Botrylloides violaceus

This brightly colored colonial ascidian is generally quite large and one of the first organisms to settle on a new surface.  Botrylloides violaceus is easy to distinguish because of its numerous ampullae and its large size (>1mm).  When it first settles, the observer may see a residual tail from metamorphosis.  This tail will be reabsorbed into the animal body.  Within the first 48 hours, Botrylloides violaceus will form an incurrent and excurrent siphon and begin feeding.  Cilial movements within the organism suck water and food particles into the pharyngeal basket, and the motion of the cilia can be seen under the microscope.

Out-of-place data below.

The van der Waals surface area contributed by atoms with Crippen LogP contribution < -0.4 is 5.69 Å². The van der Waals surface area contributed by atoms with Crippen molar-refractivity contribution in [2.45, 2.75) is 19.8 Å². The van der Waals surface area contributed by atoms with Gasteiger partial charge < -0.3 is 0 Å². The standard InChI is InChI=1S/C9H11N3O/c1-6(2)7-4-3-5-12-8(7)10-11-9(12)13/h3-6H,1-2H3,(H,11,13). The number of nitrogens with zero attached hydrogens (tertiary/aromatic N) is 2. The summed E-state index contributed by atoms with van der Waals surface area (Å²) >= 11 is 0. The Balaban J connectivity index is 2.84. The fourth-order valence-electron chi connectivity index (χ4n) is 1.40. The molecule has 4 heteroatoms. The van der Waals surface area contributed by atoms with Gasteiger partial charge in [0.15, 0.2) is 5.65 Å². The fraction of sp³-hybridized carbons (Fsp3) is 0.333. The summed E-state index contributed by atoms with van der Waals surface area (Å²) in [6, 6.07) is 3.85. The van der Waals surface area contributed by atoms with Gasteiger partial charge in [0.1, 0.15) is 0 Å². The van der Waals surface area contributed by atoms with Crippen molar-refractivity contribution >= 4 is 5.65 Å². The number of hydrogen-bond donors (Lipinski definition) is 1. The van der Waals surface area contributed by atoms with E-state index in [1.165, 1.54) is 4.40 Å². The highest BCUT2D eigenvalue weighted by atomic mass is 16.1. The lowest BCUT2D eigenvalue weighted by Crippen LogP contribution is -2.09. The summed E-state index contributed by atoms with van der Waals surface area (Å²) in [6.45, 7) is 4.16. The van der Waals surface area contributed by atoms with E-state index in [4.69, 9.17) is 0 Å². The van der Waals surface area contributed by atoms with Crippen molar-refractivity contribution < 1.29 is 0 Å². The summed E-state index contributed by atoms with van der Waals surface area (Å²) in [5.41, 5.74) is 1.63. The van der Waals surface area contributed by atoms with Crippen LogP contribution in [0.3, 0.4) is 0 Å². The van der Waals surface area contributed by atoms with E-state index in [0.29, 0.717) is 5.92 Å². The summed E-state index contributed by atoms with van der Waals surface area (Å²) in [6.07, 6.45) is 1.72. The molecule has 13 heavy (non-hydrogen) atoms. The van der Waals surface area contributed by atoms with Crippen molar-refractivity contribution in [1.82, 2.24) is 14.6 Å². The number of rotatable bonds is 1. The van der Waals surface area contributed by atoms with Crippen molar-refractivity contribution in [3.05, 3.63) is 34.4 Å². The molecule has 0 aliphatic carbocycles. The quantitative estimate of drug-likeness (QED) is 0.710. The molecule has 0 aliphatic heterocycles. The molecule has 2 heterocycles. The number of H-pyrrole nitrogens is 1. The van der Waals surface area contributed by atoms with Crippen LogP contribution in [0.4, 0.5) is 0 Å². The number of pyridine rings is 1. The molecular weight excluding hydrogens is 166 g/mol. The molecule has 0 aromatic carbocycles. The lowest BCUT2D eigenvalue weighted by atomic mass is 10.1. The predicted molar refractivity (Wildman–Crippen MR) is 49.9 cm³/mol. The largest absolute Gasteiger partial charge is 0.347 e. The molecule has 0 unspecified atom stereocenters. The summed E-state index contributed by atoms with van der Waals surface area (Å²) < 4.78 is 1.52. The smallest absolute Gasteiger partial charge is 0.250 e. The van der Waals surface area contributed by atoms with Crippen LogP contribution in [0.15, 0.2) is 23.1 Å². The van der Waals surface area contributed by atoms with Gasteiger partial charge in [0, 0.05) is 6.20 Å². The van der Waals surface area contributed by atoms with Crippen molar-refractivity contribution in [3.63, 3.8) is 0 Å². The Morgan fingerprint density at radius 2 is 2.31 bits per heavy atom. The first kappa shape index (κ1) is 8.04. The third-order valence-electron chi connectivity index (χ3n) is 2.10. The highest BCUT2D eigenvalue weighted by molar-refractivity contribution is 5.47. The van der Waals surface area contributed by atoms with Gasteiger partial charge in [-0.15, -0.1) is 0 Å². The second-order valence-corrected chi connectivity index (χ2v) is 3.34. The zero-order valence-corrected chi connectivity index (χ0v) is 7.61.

Anatomy of Botrylloides violaceus

Oozooid- the juvenile ascidian which arises from the larva; the original zooid before asexual reproduction begins
Blastzooid- budding clones of the original zooid (oozoid)
Ampullae- finger-like projections within the tunic surrounding the site where the juvenile attaches to the substrate
Atrial/Excurrent Siphon- a tube through which water and excrement exits the body
Buccal/Incurrent Siphon- a tube through which water and food particles enters the body
Larval tail- the larval form of ascidians has a tail which gets reabsorbed during the juvenile stage, usually within a day after settlement

Colonial morphology of Botrylloides violaceus